POTSDAM As spring approaches, vacant buildings downtown are beginning to fill with hopeful new business owners.
Multiple business closed in 2012, including restaurants La Casbah and Julians and retail locations such as St. Lawrence Chocolates and Good Times Party Store.
The departures left more empty spaces in a village already peppered with vacancies.
Now new tenants are moving in to replace the old, filling a few of the recently vacated buildings and several longer-time vacancies.
The village Planning and Development Office completed an audit of vacant downtown spaces earlier this month, finding eight empty spaces. Some of these already have found new tenants, according to Planning and Development Coordinator Frederick J. Hanss.
There have been a lot of people looking for locations, said Larry J. Hazen, owner of many downtown buildings.
A fitness center is moving into 8 Market St., and longtime village restaurant The Hop is returning to 3 Market St. after being closed eight years ago. Both properties are owned by Larry and Pamela Hazen, and Mr. Hazen said he is in talks with several other prospective tenants who may wish to fill some of his other vacant buildings.
Spring is a popular time for would-be entrepreneurs to open their new endeavors, he said, so there typically is a spike in interested renters this time of year.
Mr. Hanss said he hopes the improving economy means this recent uptick in activity will have a lasting effect, but he agrees that business growth and decline tend to be cyclical.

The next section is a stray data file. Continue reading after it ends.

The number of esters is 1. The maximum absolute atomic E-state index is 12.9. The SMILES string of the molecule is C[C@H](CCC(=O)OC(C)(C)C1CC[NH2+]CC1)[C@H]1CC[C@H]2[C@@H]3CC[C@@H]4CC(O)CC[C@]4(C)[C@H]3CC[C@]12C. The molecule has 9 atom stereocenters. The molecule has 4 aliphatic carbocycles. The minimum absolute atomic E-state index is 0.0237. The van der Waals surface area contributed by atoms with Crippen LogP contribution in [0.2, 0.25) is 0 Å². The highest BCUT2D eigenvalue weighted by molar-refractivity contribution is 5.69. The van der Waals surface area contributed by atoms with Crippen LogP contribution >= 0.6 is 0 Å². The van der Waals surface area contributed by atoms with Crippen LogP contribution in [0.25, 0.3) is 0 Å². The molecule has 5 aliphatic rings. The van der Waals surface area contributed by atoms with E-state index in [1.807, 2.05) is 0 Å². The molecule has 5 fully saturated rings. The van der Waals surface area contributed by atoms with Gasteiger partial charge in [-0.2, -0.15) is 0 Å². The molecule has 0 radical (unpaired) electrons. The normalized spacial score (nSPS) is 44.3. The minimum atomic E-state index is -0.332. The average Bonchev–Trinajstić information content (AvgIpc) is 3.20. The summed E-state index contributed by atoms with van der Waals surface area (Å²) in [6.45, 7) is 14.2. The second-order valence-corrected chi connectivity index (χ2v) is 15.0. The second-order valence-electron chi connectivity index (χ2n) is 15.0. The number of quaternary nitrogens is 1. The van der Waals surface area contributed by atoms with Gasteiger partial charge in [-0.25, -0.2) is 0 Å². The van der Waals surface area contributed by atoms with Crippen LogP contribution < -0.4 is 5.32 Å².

Thats the way it goes, he said. Its weird. Ive been watching this now for eight years.
The village Planning and Development Office provides loans to small businesses, which are encouraged to seek business-planning resources at the local colleges and universities. But even with help, about four of every five startups fail within the first five years, Mr. Hanss said.
You always hope, any time a new business starts, that theyll do well, but it doesnt always happen, he said.
While things are looking up for downtown, the situation is less certain on outer Market Street. The plazas along this stretch hold larger businesses such as Price Chopper and Big Lots, along with plenty of empty space.
Unlike smaller downtown spaces, which are ideal for family-owned local businesses, the larger and more expensive areas on outer Market are better suited to larger companies, like national clothing chains.
The large spaces are difficult to fill, because you need just the right kind of tenants, Mr. Hanss said.
The village has tried to court several chains over the past several years, with few tangible results so far.
Outer Markets fortunes may be looking up, according to Mr. Hanss. Plans for a Hampton Inn on the street are well under way, and village leaders are banking on the hotel bringing more economic activity to Potsdam.
The hotel could have a dramatic impact on rental vacancies in that area, he said.
The Hampton Inn is one of several major development projects bringing construction revenue to the village, alongside an expansion of Canton-Potsdam Hospital and a student housing complex near SUNY Potsdam.